ByMichael McCarty-August 26, 2011If you don’t have an adequate emergency kit in your home, here’s how to put one together so you’re prepared in the event of an emergency. After a major disaster, emergency response units are usually spread pretty thin. Website 72Hours.org recommends planning for 72 hours on your own. That means keeping in contact with someone outside the boundaries of the emergency, making a household plan, making your home safe, and putting together a disaster supply kit. 72Hours.org will walk you through the entire process, so you can stay calm and collected and make sure you have everything you need, beyond the obvious food, water, first aid, into the other useful items like liquid bleach, duct tape, and a crowbar. Also note that you can print the entire guide in PDF form—it’s probably a good idea to print off a copy and keep it in your kit, especially the “what to do if” section, which offers helpful (and calming) advice for what to do in the event of an earthquake…Post a CommentRead More »
ByMichael McCarty-August 26, 2011A funnel can be useful when transferring liquid from one container to another. This is certainly true when the receiving container has an opening that is smaller than that of the sending container. When the person transferring liquid is blind, he may not have the freedom to use both hands to stabilize the container from which he is pouring. One hand will be needed to direct the flow of liquid to the receiving container. If one has need of a funnel but does not have one readily available, it is possible to make one for emergency use by cutting away the bottom portion of a two-liter soft drink container. Flattening the container makes cutting it with sheers or a paper cutter relatively simple. Then, its flattened walls can be pushed back to their round state. In most cases this will not be a problem, but since the soft drink containers are made of plastic, be certain that the liquid being poured through the funnel does not contain material that will dissolve part or all of y…Post a CommentRead More »
ByMichael McCarty-August 26, 2011Accommodating People With Disabilities In Disasters: A Reference Guide To Federal LawThe Department of Homeland Security’s Federal Emergency Management Agency (FEMA) has released a reference guide that outlines existing legal requirements and standards relating to access for people with disabilities. A Reference Guide for Accommodating Individuals with Disabilities in the Provision of Disaster Mass Care, Housing and Human Services is the first of a series of disability-related guidelines to be produced by FEMA for disaster preparedness and response planners and service providers at all levels. The Reference Guide summarizes equal access requirements for people with disabilities within Disaster Mass Care, Housing, and Human Services functions. The Guide explains how applicable Federal laws relate to government entities and non-government, private sector and religious organizations.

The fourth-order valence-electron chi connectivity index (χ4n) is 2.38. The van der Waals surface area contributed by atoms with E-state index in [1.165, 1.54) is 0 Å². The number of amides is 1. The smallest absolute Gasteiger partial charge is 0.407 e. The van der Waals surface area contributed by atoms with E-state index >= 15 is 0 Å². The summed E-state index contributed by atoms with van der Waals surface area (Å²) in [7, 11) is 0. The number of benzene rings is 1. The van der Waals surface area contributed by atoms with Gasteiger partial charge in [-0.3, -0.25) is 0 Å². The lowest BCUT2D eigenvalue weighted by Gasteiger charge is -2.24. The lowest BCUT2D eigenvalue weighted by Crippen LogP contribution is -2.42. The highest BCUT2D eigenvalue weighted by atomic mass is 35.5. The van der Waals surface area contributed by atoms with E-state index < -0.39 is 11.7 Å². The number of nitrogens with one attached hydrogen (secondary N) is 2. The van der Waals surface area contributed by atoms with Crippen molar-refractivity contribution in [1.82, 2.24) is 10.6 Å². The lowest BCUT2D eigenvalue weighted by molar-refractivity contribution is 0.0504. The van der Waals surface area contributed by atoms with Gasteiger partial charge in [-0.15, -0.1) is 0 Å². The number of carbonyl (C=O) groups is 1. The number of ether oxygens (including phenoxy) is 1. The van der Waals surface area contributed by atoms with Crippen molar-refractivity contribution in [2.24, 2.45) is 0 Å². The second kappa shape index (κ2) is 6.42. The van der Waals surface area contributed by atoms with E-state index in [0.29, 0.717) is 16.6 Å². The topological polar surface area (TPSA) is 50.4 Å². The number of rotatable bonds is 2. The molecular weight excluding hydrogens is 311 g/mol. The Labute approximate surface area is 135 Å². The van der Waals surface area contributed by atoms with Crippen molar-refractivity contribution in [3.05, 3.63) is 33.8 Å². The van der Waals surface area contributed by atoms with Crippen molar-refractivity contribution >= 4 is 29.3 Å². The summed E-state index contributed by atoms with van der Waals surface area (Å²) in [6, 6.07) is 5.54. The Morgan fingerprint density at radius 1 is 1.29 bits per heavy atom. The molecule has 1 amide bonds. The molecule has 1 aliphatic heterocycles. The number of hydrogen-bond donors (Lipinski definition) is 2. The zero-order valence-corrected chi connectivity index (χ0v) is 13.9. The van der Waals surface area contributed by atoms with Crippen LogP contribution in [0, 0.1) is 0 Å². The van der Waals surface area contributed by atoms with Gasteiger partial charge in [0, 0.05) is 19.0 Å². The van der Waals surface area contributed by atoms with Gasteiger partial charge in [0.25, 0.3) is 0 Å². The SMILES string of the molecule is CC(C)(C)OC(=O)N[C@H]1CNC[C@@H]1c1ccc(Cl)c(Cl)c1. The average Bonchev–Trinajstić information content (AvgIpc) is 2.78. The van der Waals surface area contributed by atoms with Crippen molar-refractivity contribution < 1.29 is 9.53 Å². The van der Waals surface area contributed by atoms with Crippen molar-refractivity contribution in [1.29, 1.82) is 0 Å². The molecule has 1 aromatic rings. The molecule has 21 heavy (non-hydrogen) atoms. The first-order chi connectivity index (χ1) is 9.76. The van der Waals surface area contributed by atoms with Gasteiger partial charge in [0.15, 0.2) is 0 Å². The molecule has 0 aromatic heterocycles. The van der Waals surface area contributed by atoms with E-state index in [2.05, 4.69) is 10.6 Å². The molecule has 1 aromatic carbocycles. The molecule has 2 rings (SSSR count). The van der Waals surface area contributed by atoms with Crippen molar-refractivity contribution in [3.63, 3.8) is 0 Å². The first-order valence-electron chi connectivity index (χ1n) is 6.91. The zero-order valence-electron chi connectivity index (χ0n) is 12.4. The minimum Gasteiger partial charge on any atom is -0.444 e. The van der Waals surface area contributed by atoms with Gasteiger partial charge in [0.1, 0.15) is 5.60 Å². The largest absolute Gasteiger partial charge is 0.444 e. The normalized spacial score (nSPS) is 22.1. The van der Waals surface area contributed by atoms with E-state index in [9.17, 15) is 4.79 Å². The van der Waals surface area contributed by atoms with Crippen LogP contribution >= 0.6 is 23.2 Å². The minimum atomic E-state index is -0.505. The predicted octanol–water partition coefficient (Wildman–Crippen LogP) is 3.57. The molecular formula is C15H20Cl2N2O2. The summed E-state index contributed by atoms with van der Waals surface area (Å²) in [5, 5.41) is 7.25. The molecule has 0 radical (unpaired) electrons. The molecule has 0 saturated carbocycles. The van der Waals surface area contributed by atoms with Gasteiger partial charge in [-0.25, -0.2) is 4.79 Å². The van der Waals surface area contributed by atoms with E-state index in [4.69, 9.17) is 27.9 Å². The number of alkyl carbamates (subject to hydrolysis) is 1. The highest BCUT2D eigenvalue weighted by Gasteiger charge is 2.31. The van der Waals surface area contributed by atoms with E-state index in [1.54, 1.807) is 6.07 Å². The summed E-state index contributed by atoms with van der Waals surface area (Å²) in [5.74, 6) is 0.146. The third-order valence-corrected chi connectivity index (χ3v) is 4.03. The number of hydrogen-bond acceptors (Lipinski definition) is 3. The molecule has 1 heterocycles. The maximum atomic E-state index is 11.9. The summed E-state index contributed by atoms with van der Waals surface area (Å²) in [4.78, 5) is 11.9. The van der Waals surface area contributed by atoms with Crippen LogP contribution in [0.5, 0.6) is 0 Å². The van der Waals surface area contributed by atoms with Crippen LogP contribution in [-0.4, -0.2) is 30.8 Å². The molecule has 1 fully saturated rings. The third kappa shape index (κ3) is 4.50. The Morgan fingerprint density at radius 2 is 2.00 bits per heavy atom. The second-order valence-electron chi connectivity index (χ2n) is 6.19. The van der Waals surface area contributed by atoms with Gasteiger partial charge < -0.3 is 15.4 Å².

ByMichael McCarty-August 26, 2011Having an emergency road kit may mean the difference between sitting on the side of the highway waiting for a tow truck or being able to make your way to your destination. Use a cardboard or plastic box to keep everything in so it doesn’t roll around in the trunk and you can easily find what you need.
Buy a first aid kit, or create one yourself. Items to consider are bandages, first aid spray, roll gauze, cosmetic puffs or squares (for applying antiseptic), antihistamine, medical tape, aspirin, tylenol, or some ibuprofen.
Include a AAA or roadside emergency card with a calling card (at least $10). Make sure you have the card information in braille or large print. Don’t forget your magnifyer.
Throw in all the necessary equipment to change a tire: working jack, spare tire (with air in it!), lug nut wrench or tire iron, pipe for leverage. Most of this should already be stored in its designated place in the car’s trunk or hatchback.